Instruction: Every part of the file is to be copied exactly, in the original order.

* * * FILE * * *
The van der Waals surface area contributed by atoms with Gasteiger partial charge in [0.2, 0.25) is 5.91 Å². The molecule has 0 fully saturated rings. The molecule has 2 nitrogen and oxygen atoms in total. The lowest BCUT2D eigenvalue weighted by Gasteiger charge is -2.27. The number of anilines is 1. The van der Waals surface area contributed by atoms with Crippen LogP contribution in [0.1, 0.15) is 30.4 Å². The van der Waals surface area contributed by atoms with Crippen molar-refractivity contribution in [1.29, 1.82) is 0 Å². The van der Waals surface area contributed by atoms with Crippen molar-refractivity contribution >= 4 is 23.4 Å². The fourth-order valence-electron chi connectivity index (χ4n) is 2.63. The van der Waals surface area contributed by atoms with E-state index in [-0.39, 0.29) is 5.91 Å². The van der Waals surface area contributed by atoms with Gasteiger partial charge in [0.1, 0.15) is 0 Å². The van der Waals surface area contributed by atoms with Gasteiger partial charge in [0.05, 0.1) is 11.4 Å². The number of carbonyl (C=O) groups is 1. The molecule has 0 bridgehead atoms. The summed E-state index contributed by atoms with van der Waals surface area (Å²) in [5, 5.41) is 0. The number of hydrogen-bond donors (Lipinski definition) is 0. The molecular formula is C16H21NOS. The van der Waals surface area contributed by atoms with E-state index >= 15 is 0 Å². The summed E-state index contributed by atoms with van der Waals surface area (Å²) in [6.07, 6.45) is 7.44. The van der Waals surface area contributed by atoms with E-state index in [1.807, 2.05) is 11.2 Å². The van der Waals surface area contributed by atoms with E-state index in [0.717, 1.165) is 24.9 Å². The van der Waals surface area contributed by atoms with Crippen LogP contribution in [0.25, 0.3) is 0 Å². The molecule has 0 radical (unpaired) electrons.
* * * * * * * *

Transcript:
The van der Waals surface area contributed by atoms with Gasteiger partial charge in [0.2, 0.25) is 5.91 Å². The molecule has 0 fully saturated rings. The molecule has 2 nitrogen and oxygen atoms in total. The lowest BCUT2D eigenvalue weighted by Gasteiger charge is -2.27. The number of anilines is 1. The van der Waals surface area contributed by atoms with Crippen LogP contribution in [0.1, 0.15) is 30.4 Å². The van der Waals surface area contributed by atoms with Crippen molar-refractivity contribution in [1.29, 1.82) is 0 Å². The van der Waals surface area contributed by atoms with Crippen molar-refractivity contribution >= 4 is 23.4 Å². The fourth-order valence-electron chi connectivity index (χ4n) is 2.63. The van der Waals surface area contributed by atoms with E-state index in [-0.39, 0.29) is 5.91 Å². The van der Waals surface area contributed by atoms with Gasteiger partial charge in [0.1, 0.15) is 0 Å². The van der Waals surface area contributed by atoms with Gasteiger partial charge in [0.05, 0.1) is 11.4 Å². The number of carbonyl (C=O) groups is 1. The molecule has 0 bridgehead atoms. The summed E-state index contributed by atoms with van der Waals surface area (Å²) in [5, 5.41) is 0. The number of hydrogen-bond donors (Lipinski definition) is 0. The molecular formula is C16H21NOS. The van der Waals surface area contributed by atoms with E-state index >= 15 is 0 Å². The summed E-state index contributed by atoms with van der Waals surface area (Å²) in [6.07, 6.45) is 7.44. The van der Waals surface area contributed by atoms with E-state index in [1.807, 2.05) is 11.2 Å². The van der Waals surface area contributed by atoms with E-state index in [0.717, 1.165) is 24.9 Å². The van der Waals surface area contributed by atoms with Crippen LogP contribution in [0.25, 0.3) is 0 Å². The molecule has 0 radical (unpaired) electrons.